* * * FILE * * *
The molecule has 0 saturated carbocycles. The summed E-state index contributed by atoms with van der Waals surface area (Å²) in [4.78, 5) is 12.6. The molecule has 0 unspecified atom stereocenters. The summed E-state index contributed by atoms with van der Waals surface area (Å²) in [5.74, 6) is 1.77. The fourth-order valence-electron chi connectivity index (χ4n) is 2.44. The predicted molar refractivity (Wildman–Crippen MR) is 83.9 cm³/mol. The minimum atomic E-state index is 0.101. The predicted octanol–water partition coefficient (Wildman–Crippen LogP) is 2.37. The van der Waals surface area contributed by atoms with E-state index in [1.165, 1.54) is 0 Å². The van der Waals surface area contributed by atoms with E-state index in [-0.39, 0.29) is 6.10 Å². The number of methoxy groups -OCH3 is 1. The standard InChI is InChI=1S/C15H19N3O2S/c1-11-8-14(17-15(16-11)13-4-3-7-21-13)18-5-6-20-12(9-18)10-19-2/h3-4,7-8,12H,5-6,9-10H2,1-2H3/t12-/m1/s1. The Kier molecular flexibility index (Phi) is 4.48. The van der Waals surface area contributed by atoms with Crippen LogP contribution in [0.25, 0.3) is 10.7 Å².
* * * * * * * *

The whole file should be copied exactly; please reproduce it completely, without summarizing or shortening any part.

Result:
The molecule has 0 saturated carbocycles. The summed E-state index contributed by atoms with van der Waals surface area (Å²) in [4.78, 5) is 12.6. The molecule has 0 unspecified atom stereocenters. The summed E-state index contributed by atoms with van der Waals surface area (Å²) in [5.74, 6) is 1.77. The fourth-order valence-electron chi connectivity index (χ4n) is 2.44. The predicted molar refractivity (Wildman–Crippen MR) is 83.9 cm³/mol. The minimum atomic E-state index is 0.101. The predicted octanol–water partition coefficient (Wildman–Crippen LogP) is 2.37. The van der Waals surface area contributed by atoms with E-state index in [1.165, 1.54) is 0 Å². The van der Waals surface area contributed by atoms with E-state index in [-0.39, 0.29) is 6.10 Å². The number of methoxy groups -OCH3 is 1. The standard InChI is InChI=1S/C15H19N3O2S/c1-11-8-14(17-15(16-11)13-4-3-7-21-13)18-5-6-20-12(9-18)10-19-2/h3-4,7-8,12H,5-6,9-10H2,1-2H3/t12-/m1/s1. The Kier molecular flexibility index (Phi) is 4.48. The van der Waals surface area contributed by atoms with Crippen LogP contribution in [0.25, 0.3) is 10.7 Å².